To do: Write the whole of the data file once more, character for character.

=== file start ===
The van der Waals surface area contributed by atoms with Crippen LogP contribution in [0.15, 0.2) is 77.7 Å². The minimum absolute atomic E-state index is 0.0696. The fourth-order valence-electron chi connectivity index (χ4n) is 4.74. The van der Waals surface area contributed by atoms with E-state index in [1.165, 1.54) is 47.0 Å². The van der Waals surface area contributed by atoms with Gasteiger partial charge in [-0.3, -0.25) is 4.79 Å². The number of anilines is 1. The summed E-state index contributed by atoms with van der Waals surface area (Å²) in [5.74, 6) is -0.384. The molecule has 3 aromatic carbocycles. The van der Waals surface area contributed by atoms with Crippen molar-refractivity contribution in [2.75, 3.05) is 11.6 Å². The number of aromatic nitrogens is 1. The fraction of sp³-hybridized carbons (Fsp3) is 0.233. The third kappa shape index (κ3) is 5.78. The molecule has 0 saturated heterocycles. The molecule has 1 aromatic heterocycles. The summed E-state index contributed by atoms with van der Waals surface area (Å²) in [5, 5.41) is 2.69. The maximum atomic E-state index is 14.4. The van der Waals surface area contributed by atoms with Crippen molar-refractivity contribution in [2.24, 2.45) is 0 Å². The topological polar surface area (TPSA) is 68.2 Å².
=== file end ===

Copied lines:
The van der Waals surface area contributed by atoms with Crippen LogP contribution in [0.15, 0.2) is 77.7 Å². The minimum absolute atomic E-state index is 0.0696. The fourth-order valence-electron chi connectivity index (χ4n) is 4.74. The van der Waals surface area contributed by atoms with E-state index in [1.165, 1.54) is 47.0 Å². The van der Waals surface area contributed by atoms with Gasteiger partial charge in [-0.3, -0.25) is 4.79 Å². The number of anilines is 1. The summed E-state index contributed by atoms with van der Waals surface area (Å²) in [5.74, 6) is -0.384. The molecule has 3 aromatic carbocycles. The van der Waals surface area contributed by atoms with Crippen molar-refractivity contribution in [2.75, 3.05) is 11.6 Å². The number of aromatic nitrogens is 1. The fraction of sp³-hybridized carbons (Fsp3) is 0.233. The third kappa shape index (κ3) is 5.78. The molecule has 0 saturated heterocycles. The molecule has 1 aromatic heterocycles. The summed E-state index contributed by atoms with van der Waals surface area (Å²) in [5, 5.41) is 2.69. The maximum atomic E-state index is 14.4. The van der Waals surface area contributed by atoms with Crippen molar-refractivity contribution in [2.24, 2.45) is 0 Å². The topological polar surface area (TPSA) is 68.2 Å².